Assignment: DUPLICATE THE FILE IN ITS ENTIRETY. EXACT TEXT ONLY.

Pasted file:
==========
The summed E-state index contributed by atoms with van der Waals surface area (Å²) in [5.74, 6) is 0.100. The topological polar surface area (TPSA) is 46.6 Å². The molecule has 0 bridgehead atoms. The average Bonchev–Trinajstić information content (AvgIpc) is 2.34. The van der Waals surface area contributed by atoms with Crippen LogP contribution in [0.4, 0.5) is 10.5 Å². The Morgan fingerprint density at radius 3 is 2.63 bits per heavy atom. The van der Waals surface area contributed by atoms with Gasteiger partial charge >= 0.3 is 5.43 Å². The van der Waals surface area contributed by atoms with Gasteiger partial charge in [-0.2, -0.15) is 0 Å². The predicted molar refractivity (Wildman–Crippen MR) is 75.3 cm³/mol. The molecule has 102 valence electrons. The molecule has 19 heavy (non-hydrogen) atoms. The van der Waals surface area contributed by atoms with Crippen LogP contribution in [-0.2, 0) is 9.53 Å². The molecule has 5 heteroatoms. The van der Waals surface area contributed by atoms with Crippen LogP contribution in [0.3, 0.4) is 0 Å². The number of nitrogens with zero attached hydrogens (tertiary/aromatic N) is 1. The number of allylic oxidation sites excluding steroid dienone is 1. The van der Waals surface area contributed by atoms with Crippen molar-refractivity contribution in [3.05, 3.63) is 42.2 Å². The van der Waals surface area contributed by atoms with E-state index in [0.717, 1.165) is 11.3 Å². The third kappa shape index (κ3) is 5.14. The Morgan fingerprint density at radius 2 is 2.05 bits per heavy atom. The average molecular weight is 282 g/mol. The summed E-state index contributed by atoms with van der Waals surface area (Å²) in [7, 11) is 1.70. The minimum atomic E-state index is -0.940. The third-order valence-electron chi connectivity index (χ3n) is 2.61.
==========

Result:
The summed E-state index contributed by atoms with van der Waals surface area (Å²) in [5.74, 6) is 0.100. The topological polar surface area (TPSA) is 46.6 Å². The molecule has 0 bridgehead atoms. The average Bonchev–Trinajstić information content (AvgIpc) is 2.34. The van der Waals surface area contributed by atoms with Crippen LogP contribution in [0.4, 0.5) is 10.5 Å². The Morgan fingerprint density at radius 3 is 2.63 bits per heavy atom. The van der Waals surface area contributed by atoms with Gasteiger partial charge >= 0.3 is 5.43 Å². The van der Waals surface area contributed by atoms with Gasteiger partial charge in [-0.2, -0.15) is 0 Å². The predicted molar refractivity (Wildman–Crippen MR) is 75.3 cm³/mol. The molecule has 102 valence electrons. The molecule has 19 heavy (non-hydrogen) atoms. The van der Waals surface area contributed by atoms with Crippen LogP contribution in [-0.2, 0) is 9.53 Å². The molecule has 5 heteroatoms. The van der Waals surface area contributed by atoms with Crippen LogP contribution in [0.3, 0.4) is 0 Å². The number of nitrogens with zero attached hydrogens (tertiary/aromatic N) is 1. The number of allylic oxidation sites excluding steroid dienone is 1. The van der Waals surface area contributed by atoms with Crippen molar-refractivity contribution in [3.05, 3.63) is 42.2 Å². The van der Waals surface area contributed by atoms with E-state index in [0.717, 1.165) is 11.3 Å². The third kappa shape index (κ3) is 5.14. The Morgan fingerprint density at radius 2 is 2.05 bits per heavy atom. The average molecular weight is 282 g/mol. The summed E-state index contributed by atoms with van der Waals surface area (Å²) in [7, 11) is 1.70. The minimum atomic E-state index is -0.940. The third-order valence-electron chi connectivity index (χ3n) is 2.61.